Date of Award


Document Type

Open Access Dissertation


Chemistry and Biochemistry


College of Arts and Sciences

First Advisor

Brian Benicewicz


The surface modification of solid inorganic substrates for thermodynamic compatibility with organic polymer media has become an important area of study for the development of advanced functional composite materials. Polymer ligands covalently bound to the substrate surface have been an effective means to achieve said compatibility. Current investigations focus on multifunctional ligand engineering where multiple chemically distinct species, each with specific functionality, can be implemented on the filler surface simultaneously. A combination of matrix compatible polymer brushes and conjugated charge trapping moieties attached to filler surfaces are investigated for enhancements in dielectric properties. Presented herein are the synthesis and characterization of multifunctional ligand grafted nanoparticles as well as the properties afforded by them.

Click chemistry has proven to be a mild and efficient strategy for the functionalization of silica surfaces. Presented is a one pot synthesis using click chemistry for simultaneous attachment of two chemically distinct species. RAFT polymerization was used to synthesize PGMA polymer chains for compatibility with an epoxy resin. Short conjugated species (terthiophene or ferrocene) were used to add charge trapping functionality. The ligands were synthesized to contain alkyne terminal groups while the silica substrate was modified to contain azide functionality. Assembly of the bimodal functionalized nanoparticles was successful using the Huisgen cycloaddition click reaction. Analysis of the resultant composites showed improvements in dielectric breakdown strength over neat epoxy, and epoxy filled with unmodified and monomodal PGMA modified silica.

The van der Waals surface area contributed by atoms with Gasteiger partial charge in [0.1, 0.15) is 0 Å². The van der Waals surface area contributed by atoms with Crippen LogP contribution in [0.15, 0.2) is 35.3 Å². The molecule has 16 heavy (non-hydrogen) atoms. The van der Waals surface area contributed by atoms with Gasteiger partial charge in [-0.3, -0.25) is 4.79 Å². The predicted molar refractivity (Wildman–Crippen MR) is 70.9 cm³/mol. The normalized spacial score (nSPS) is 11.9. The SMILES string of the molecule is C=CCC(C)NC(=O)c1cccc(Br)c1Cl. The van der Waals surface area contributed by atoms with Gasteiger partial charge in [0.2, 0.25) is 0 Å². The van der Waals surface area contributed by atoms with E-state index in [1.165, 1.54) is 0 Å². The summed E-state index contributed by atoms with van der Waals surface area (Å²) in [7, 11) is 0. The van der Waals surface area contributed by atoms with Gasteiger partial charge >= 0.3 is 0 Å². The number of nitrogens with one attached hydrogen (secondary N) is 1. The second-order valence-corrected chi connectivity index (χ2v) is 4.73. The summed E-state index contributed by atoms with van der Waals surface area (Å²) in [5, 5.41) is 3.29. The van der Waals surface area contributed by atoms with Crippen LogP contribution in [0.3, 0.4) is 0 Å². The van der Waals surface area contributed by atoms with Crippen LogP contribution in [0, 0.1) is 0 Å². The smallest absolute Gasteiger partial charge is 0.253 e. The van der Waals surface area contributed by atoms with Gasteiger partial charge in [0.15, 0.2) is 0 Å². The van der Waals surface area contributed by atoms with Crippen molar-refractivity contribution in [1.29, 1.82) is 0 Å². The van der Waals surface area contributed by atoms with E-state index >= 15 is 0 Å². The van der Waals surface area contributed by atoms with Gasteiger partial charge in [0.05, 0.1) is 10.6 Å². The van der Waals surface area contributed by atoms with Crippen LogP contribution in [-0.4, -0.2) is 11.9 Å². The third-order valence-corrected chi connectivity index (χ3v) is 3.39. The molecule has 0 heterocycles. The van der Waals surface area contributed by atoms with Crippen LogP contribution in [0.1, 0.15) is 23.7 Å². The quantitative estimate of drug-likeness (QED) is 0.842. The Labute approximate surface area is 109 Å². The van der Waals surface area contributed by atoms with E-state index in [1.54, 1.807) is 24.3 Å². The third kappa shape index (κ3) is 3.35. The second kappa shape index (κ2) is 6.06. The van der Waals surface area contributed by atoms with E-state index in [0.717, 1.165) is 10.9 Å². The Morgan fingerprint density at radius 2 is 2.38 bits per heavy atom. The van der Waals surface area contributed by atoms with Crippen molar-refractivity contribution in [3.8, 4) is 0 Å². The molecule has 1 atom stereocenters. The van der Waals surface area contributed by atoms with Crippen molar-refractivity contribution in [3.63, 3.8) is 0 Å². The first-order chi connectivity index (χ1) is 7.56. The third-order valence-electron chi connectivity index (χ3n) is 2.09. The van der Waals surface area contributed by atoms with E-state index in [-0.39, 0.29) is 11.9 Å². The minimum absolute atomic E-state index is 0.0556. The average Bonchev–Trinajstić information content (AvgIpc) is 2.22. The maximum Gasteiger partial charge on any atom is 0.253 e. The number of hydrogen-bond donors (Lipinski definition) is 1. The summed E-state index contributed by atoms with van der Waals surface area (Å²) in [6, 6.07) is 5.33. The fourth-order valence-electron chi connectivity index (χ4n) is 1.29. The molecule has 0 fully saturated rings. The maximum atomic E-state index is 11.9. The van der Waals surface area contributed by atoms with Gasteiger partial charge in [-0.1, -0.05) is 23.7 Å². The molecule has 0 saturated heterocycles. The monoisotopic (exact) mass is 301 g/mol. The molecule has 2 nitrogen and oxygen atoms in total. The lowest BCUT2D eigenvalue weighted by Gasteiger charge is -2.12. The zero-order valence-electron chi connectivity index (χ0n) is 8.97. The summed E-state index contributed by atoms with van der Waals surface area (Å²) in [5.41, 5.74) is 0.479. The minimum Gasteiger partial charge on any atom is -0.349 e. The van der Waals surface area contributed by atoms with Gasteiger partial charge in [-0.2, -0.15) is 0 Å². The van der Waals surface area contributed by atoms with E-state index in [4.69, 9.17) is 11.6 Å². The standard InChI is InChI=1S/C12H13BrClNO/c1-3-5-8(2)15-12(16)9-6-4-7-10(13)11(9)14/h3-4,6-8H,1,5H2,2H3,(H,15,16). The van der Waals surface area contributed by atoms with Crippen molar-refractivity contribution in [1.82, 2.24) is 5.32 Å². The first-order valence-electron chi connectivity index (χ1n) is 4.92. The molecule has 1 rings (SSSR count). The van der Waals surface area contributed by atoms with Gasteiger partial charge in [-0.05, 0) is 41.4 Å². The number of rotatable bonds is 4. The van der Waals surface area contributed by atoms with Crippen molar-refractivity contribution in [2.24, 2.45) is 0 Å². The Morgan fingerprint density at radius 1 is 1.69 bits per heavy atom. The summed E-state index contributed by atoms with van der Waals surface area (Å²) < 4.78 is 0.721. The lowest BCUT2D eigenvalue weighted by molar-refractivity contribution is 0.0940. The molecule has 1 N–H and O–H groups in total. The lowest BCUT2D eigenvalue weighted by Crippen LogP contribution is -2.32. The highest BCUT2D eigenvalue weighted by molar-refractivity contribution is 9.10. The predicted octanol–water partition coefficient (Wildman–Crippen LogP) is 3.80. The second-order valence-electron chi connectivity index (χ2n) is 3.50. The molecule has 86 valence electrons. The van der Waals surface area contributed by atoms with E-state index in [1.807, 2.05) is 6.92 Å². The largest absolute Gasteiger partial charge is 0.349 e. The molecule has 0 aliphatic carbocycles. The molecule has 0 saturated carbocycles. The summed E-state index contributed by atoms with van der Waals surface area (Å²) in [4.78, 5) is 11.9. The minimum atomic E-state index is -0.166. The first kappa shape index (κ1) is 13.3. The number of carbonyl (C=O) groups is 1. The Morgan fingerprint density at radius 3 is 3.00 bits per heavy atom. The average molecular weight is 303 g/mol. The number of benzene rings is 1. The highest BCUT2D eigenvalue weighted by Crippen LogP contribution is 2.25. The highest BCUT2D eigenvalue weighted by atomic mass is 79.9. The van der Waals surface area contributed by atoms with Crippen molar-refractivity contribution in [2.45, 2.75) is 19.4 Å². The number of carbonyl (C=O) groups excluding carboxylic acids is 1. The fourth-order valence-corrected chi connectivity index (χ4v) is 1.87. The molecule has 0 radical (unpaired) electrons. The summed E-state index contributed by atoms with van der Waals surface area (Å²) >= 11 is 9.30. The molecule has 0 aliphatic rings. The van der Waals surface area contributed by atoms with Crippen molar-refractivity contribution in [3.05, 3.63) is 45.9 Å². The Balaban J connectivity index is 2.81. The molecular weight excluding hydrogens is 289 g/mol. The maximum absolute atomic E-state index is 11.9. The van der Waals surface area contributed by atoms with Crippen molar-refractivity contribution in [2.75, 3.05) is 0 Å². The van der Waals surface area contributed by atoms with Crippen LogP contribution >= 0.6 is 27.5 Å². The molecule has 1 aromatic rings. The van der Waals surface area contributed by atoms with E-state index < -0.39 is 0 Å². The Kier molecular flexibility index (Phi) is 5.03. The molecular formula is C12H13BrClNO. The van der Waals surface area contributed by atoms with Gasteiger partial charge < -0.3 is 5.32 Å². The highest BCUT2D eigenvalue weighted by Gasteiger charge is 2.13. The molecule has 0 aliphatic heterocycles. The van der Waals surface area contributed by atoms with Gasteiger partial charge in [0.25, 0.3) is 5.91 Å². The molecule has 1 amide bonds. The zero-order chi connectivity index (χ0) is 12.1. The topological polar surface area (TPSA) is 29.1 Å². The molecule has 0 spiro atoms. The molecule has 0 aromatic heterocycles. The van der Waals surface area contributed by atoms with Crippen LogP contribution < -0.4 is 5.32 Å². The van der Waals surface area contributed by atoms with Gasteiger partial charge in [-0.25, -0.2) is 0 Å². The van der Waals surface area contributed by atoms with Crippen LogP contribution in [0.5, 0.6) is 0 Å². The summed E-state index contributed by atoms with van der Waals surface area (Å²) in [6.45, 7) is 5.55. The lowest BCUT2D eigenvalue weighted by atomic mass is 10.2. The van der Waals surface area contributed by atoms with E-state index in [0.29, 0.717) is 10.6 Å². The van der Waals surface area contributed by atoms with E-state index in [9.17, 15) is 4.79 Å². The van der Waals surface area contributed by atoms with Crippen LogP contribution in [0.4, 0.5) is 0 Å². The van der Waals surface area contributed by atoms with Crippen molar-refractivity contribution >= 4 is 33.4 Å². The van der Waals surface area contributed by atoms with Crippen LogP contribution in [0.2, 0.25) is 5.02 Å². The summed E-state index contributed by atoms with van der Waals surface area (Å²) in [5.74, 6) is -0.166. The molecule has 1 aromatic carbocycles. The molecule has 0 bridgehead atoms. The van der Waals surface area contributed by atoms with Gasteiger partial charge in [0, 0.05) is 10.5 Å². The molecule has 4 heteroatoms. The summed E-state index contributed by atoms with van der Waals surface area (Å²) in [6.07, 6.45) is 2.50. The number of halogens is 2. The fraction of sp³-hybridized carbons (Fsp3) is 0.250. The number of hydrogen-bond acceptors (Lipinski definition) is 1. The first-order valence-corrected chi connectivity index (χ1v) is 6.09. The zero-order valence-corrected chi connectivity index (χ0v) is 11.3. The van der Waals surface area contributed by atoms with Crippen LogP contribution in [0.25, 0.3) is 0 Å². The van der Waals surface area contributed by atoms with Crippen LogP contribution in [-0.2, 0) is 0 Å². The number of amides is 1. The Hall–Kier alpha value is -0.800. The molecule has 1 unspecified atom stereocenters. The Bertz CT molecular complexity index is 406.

With the efficacy of multifunctional grafted silica established, further investigation was then performed into the parameters that govern dielectric breakdown in composites. Using a grafting-from methodology and sequential addition of ligands, multiple graft densities of PGMA chains were attached to silica ultimately achieving multiple states of filler dispersion. The effect of dispersion was explored for both bimodal and monomodal surface modified nanoparticles on dielectric breakdown strength. A diminishing return was observed for improvements in DBS with increasing dispersion. The effect of short ligand chemistry was also explored at well-dispersed states. Excellent correlation was observed for calculated values of ionization energy + electron affinity (IE+EA) of short conjugated species and experimentally obtained DBS of the composite. Concentration of conjugated ligand groups present at the filler surface was also explored by implementing bimodal brush grafted nanoparticles.

Focus was then shifted to the modification of metal oxide nanoparticles. Ligands were designed to contain phosphate or phosphonic acid moieties for robust covalent attachment. Grafting-to strategies were again used for surface functionalization. A bimodal population of PDMS chains was used to induce compatibility of 5 nm TiO2 nanoparticles with a silicone matrix. Two species of anthracene ligands were synthesized both containing phosphonic acid moieties for surface attachment. The anthracene ligands differed in substitution at the 10 position to study the effect of adding an electron withdrawing group on composite dielectric breakdown strength. A novel phosphate containing RAFT agent also was synthesized in an attempt to perform surface initiated RAFT polymerization on the surface of ZrO2 nanoparticles.

Finally, surface modification of silica microparticles for enhanced fracking proppants was explored. An activated free radical azo initiator was synthesized and subsequently attached to the silica particle. Free radical polymerization was then used to polymerize acrylamide from the particles surface. The particles were studied for their ability to remain suspended in aqueous solution. It was found that surface modified particles had the ability to remain suspended longer in aqueous solutions than unmodified particles. Correlation was observed between the wt% of polymer present on the particle surface and suspension time of the particles.

Included in

Chemistry Commons